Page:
What is Cytoskeleton
The cytoskeleton is a cellular component that helps to maintain the shape and internal organization of a cell. It also provides mechanical support, enabling the cells to carry out essential functions like division and movement. The cytoskeleton is not a single component. Several different components work together to form it. The cytoskeleton is present in all types of cells – animals and plants.
Just like the skeletal system of our body, the cytoskeleton is the skeletal system of a cell. Like our skeletal system, it provides a structural framework to the cell, helping it move and carry out several other activities.
Where is the Cytoskeleton Located
Parts and Structure
The cytoskeleton consists of three different types of protein fibers: microfilaments, intermediate filaments, and microtubules. Their size distinguishes them, with microtubules being the thickest and microfilaments being the thinnest. Let us learn the facts and characteristics of a cytoskeleton:
Of the three types of cytoskeletal protein fibers, microfilaments are the narrowest, with a diameter of about 7 nm. They are made up of several intertwined actin monomers, resembling a double helix.
As actin monomers are the principal component of microfilaments, they are also known as actin filaments. Like actins, microfilaments also have directionality, i.e., structurally different plus and minus end. Microfilaments provide mechanical support to the cell by forming a band just beneath the cell membrane. These filaments play several vital roles in the cell.
- This network of filaments, linked to the plasma membrane by particular connector proteins, provides the shape and structure to the cell.
- They participate in specific cell junctions by linking transmembrane proteins to cytoplasmic proteins.
- They act as routes for the movement of a motor protein called myosin. Due to its relationship to myosin, it gets involved in many cellular events that require motion.
- They anchor the centrosomes at opposite poles of the cell during mitosis.
- During cytokinesis, in animal cell division, a ring composed of actin and myosin pinches the cell apart, producing two new daughter cells.
- In muscle cells, actin and myosin overlap each other, forming sarcomeres. When these filaments of a sarcomere slide against each other in concert, muscles contract. Hence, actinin forms the contractile part of the cytoskeleton.
- Microfilaments also serve as highways inside the cell to transport several cargoes, including protein-containing vesicles and other organelles. Different myosin motors help in shipping these cargoes by walking along the actin filaments.
- These filaments play an essential role in cell motility through lamellipodia, filopodia, or pseudopodia. For example, the crawling of a white blood cell (diapedesis) to reach the injured site.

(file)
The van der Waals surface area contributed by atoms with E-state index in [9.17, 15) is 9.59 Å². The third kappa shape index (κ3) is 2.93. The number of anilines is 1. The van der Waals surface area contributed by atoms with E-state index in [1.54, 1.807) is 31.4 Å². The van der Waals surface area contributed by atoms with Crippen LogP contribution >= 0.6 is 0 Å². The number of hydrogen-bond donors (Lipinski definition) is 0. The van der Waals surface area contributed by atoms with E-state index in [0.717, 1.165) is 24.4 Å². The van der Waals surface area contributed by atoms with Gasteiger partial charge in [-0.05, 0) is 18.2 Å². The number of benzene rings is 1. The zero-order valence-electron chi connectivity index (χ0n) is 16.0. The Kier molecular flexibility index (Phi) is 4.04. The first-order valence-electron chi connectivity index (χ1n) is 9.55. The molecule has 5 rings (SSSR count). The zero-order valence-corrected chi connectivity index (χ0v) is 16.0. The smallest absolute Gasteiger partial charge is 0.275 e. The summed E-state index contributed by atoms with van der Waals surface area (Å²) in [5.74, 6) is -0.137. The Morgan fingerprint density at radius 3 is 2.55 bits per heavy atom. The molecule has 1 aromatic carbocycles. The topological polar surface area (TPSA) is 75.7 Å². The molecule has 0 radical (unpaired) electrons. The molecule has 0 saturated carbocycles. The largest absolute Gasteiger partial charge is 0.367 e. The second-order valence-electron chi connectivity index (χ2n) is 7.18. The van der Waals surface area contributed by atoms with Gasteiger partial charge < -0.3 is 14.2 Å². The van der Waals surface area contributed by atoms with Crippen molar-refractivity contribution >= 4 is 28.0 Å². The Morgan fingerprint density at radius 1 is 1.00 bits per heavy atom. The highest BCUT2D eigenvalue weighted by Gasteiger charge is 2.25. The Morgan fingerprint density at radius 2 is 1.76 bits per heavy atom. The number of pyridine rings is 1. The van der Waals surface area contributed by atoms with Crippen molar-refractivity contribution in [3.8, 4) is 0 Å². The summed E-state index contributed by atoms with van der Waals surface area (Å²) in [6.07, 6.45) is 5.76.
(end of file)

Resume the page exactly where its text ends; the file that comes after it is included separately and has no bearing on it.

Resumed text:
Intermediate filaments (IFs) are a kind of cytoskeletal element comprised of dimers or two anti-parallel helices of varying protein sub-units, such as vimentin, glial fibrillary acidic protein, neurofilament proteins, keratins, and nuclear lamins. All the proteins are found in the cytoplasm except lamins, which are present in the nucleus, supporting the nuclear envelope. As the name suggests, their average diameter lies between microfilaments and microtubules, ranging from 8 to 12 nm.
Some of IFs functions are:
- To play an essential role in providing structural stability to the cell
- To maintain the cell’s shape and anchor the nucleus and other organelles in place since they can bear the tension
Microtubules are the largest cytoskeletal component. These polymers, made up of globular protein subunits called α-tubulin and β-tubulin, occur throughout the cytoplasm. Microtubules are not only found in eukaryotic cells but some bacteria as well.
As the name suggests, they are tiny hollow tubes with diameters ranging from 200 nm to 25 micrometers. Like microfilaments, they also exhibit polarity. In animal cells, microtubules originate from the microtubule-organizing center (MTOC), i.e., centrioles and basal bodies. They are the structural elements of flagella, cilia, and centrioles.
There are three subgroups of microtubules:
- the polar microtubules (extending from one centrosome to another)
- the astral microtubules (anchoring the spindle poles to the cell membrane)
- the kinetochore microtubules (extending from the centrosome to the kinetochore of the chromosome)
A few of their essential functions are listed below:
- Their functions are associated with providing intracellular shape, locomotion, and transport.
- They give rise to the spindle apparatus, separating sister chromatids for equal distribution to each daughter cell during cell division.
- They provide the cell shape, thus resist compression.
- They help in intracellular transportation by providing a track along which vesicles move through the cell.
- They aid in the formation of the cell wall in plant cells.
Functions: What does the Cytoskeleton Do
As a shaper and mover of cells, the cytoskeleton has various significant functions. Some of them are:
- Maintain the shape and provide support to the cell
- Holds a variety of cellular organelles in place
- Assists in vacuole formation
- Enables internal and overall cell mobility. For instance, transportation of vesicles in and out of a cell, chromosomal movement during meiosis and mitosis, and migration of organelle
- Communicates signals between cells
- Forms cellular protrusions such as cilia and flagella in some cells
Ans. Yes, prokaryotes have a cytoskeleton.
Ans. Yes, all cells have a cytoskeleton.
Ans. Yes, bacteria have a cytoskeleton.
Ans. Microfilaments are the smallest components of the cytoskeleton.
Ans. The components of the cytoskeleton are microfilaments, intermediate filaments, and microtubules.
Article was last reviewed on Tuesday, September 7, 2021